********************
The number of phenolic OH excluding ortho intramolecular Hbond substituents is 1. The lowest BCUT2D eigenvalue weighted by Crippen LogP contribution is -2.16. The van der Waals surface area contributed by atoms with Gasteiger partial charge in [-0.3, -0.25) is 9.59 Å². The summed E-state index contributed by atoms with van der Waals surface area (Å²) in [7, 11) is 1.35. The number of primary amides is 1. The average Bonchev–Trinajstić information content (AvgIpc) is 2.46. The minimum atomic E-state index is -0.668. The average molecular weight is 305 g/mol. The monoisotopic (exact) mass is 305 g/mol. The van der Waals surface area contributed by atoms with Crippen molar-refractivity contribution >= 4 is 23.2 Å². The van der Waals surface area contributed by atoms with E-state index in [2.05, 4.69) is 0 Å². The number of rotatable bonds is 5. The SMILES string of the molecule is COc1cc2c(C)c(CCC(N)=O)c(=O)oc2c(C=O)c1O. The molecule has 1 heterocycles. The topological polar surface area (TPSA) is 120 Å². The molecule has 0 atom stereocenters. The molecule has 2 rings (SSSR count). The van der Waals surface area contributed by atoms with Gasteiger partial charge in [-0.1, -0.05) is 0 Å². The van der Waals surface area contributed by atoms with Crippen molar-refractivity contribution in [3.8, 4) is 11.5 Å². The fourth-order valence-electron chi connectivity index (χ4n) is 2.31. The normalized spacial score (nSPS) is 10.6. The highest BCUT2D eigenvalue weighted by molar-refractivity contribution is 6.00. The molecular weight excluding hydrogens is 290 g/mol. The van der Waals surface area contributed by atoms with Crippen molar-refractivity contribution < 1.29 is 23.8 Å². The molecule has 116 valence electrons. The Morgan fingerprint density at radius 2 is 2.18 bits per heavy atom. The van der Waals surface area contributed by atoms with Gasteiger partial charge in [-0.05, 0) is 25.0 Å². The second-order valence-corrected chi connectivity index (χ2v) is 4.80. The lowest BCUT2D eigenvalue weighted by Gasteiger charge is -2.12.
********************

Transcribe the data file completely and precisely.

The number of phenolic OH excluding ortho intramolecular Hbond substituents is 1. The lowest BCUT2D eigenvalue weighted by Crippen LogP contribution is -2.16. The van der Waals surface area contributed by atoms with Gasteiger partial charge in [-0.3, -0.25) is 9.59 Å². The summed E-state index contributed by atoms with van der Waals surface area (Å²) in [7, 11) is 1.35. The number of primary amides is 1. The average Bonchev–Trinajstić information content (AvgIpc) is 2.46. The minimum atomic E-state index is -0.668. The average molecular weight is 305 g/mol. The monoisotopic (exact) mass is 305 g/mol. The van der Waals surface area contributed by atoms with Crippen molar-refractivity contribution >= 4 is 23.2 Å². The van der Waals surface area contributed by atoms with E-state index in [2.05, 4.69) is 0 Å². The number of rotatable bonds is 5. The SMILES string of the molecule is COc1cc2c(C)c(CCC(N)=O)c(=O)oc2c(C=O)c1O. The molecule has 1 heterocycles. The topological polar surface area (TPSA) is 120 Å². The molecule has 0 atom stereocenters. The molecule has 2 rings (SSSR count). The van der Waals surface area contributed by atoms with Gasteiger partial charge in [-0.1, -0.05) is 0 Å². The van der Waals surface area contributed by atoms with Crippen molar-refractivity contribution in [3.8, 4) is 11.5 Å². The fourth-order valence-electron chi connectivity index (χ4n) is 2.31. The normalized spacial score (nSPS) is 10.6. The highest BCUT2D eigenvalue weighted by molar-refractivity contribution is 6.00. The molecular weight excluding hydrogens is 290 g/mol. The van der Waals surface area contributed by atoms with Crippen molar-refractivity contribution < 1.29 is 23.8 Å². The molecule has 116 valence electrons. The Morgan fingerprint density at radius 2 is 2.18 bits per heavy atom. The van der Waals surface area contributed by atoms with Gasteiger partial charge in [-0.05, 0) is 25.0 Å². The second-order valence-corrected chi connectivity index (χ2v) is 4.80. The lowest BCUT2D eigenvalue weighted by Gasteiger charge is -2.12.